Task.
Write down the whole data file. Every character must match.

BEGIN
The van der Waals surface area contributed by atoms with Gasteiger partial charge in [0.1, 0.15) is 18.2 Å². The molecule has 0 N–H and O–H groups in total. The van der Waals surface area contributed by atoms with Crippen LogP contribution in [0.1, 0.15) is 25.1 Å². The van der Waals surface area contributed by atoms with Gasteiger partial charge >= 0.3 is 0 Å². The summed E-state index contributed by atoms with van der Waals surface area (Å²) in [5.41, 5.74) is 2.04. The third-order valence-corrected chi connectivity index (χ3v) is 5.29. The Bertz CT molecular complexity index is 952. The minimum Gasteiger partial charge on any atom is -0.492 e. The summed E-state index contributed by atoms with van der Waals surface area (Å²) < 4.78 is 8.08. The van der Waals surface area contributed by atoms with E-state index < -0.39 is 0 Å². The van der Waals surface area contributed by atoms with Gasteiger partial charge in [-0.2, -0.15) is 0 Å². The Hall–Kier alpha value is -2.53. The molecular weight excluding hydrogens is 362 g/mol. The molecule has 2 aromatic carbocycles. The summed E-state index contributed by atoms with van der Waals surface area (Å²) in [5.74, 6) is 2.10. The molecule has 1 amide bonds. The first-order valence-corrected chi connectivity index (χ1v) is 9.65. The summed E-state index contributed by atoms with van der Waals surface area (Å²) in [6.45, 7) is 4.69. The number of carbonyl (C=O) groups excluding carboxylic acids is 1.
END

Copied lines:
The van der Waals surface area contributed by atoms with Gasteiger partial charge in [0.1, 0.15) is 18.2 Å². The molecule has 0 N–H and O–H groups in total. The van der Waals surface area contributed by atoms with Crippen LogP contribution in [0.1, 0.15) is 25.1 Å². The van der Waals surface area contributed by atoms with Gasteiger partial charge >= 0.3 is 0 Å². The summed E-state index contributed by atoms with van der Waals surface area (Å²) in [5.41, 5.74) is 2.04. The third-order valence-corrected chi connectivity index (χ3v) is 5.29. The Bertz CT molecular complexity index is 952. The minimum Gasteiger partial charge on any atom is -0.492 e. The summed E-state index contributed by atoms with van der Waals surface area (Å²) < 4.78 is 8.08. The van der Waals surface area contributed by atoms with E-state index < -0.39 is 0 Å². The van der Waals surface area contributed by atoms with Gasteiger partial charge in [-0.2, -0.15) is 0 Å². The Hall–Kier alpha value is -2.53. The molecular weight excluding hydrogens is 362 g/mol. The molecule has 2 aromatic carbocycles. The summed E-state index contributed by atoms with van der Waals surface area (Å²) in [5.74, 6) is 2.10. The molecule has 1 amide bonds. The first-order valence-corrected chi connectivity index (χ1v) is 9.65. The summed E-state index contributed by atoms with van der Waals surface area (Å²) in [6.45, 7) is 4.69. The number of carbonyl (C=O) groups excluding carboxylic acids is 1.